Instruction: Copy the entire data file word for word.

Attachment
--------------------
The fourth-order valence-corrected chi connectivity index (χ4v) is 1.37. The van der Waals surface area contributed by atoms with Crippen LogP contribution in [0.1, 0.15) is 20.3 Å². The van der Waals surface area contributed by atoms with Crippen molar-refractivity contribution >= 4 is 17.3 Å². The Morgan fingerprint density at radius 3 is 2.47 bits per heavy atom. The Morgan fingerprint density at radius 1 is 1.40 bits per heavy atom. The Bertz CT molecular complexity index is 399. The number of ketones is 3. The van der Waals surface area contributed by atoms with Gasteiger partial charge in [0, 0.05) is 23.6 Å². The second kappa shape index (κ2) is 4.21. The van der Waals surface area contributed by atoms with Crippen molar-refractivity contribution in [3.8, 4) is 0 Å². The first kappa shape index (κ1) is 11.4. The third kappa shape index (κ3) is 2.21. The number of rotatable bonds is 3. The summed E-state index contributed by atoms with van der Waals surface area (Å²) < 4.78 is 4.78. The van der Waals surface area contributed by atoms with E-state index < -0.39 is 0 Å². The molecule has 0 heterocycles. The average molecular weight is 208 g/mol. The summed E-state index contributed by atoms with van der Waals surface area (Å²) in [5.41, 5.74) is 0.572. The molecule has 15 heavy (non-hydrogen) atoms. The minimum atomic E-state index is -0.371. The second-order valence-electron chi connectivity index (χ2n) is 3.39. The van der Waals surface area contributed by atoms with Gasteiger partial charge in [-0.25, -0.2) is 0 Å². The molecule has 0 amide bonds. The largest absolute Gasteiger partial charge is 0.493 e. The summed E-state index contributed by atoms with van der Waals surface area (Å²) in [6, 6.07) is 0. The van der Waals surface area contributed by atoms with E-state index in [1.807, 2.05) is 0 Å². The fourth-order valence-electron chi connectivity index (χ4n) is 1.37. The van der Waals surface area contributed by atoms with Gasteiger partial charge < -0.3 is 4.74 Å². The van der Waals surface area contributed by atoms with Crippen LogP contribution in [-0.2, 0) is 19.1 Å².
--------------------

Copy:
The fourth-order valence-corrected chi connectivity index (χ4v) is 1.37. The van der Waals surface area contributed by atoms with Crippen LogP contribution in [0.1, 0.15) is 20.3 Å². The van der Waals surface area contributed by atoms with Crippen molar-refractivity contribution >= 4 is 17.3 Å². The Morgan fingerprint density at radius 3 is 2.47 bits per heavy atom. The Morgan fingerprint density at radius 1 is 1.40 bits per heavy atom. The Bertz CT molecular complexity index is 399. The number of ketones is 3. The van der Waals surface area contributed by atoms with Gasteiger partial charge in [0, 0.05) is 23.6 Å². The second kappa shape index (κ2) is 4.21. The van der Waals surface area contributed by atoms with Crippen molar-refractivity contribution in [3.8, 4) is 0 Å². The first kappa shape index (κ1) is 11.4. The third kappa shape index (κ3) is 2.21. The number of rotatable bonds is 3. The summed E-state index contributed by atoms with van der Waals surface area (Å²) < 4.78 is 4.78. The van der Waals surface area contributed by atoms with E-state index < -0.39 is 0 Å². The molecule has 0 heterocycles. The average molecular weight is 208 g/mol. The summed E-state index contributed by atoms with van der Waals surface area (Å²) in [5.41, 5.74) is 0.572. The molecule has 15 heavy (non-hydrogen) atoms. The minimum atomic E-state index is -0.371. The second-order valence-electron chi connectivity index (χ2n) is 3.39. The van der Waals surface area contributed by atoms with Gasteiger partial charge in [-0.25, -0.2) is 0 Å². The molecule has 0 amide bonds. The largest absolute Gasteiger partial charge is 0.493 e. The summed E-state index contributed by atoms with van der Waals surface area (Å²) in [6, 6.07) is 0. The van der Waals surface area contributed by atoms with E-state index in [1.807, 2.05) is 0 Å². The fourth-order valence-electron chi connectivity index (χ4n) is 1.37. The van der Waals surface area contributed by atoms with Gasteiger partial charge < -0.3 is 4.74 Å². The van der Waals surface area contributed by atoms with Crippen LogP contribution in [-0.2, 0) is 19.1 Å².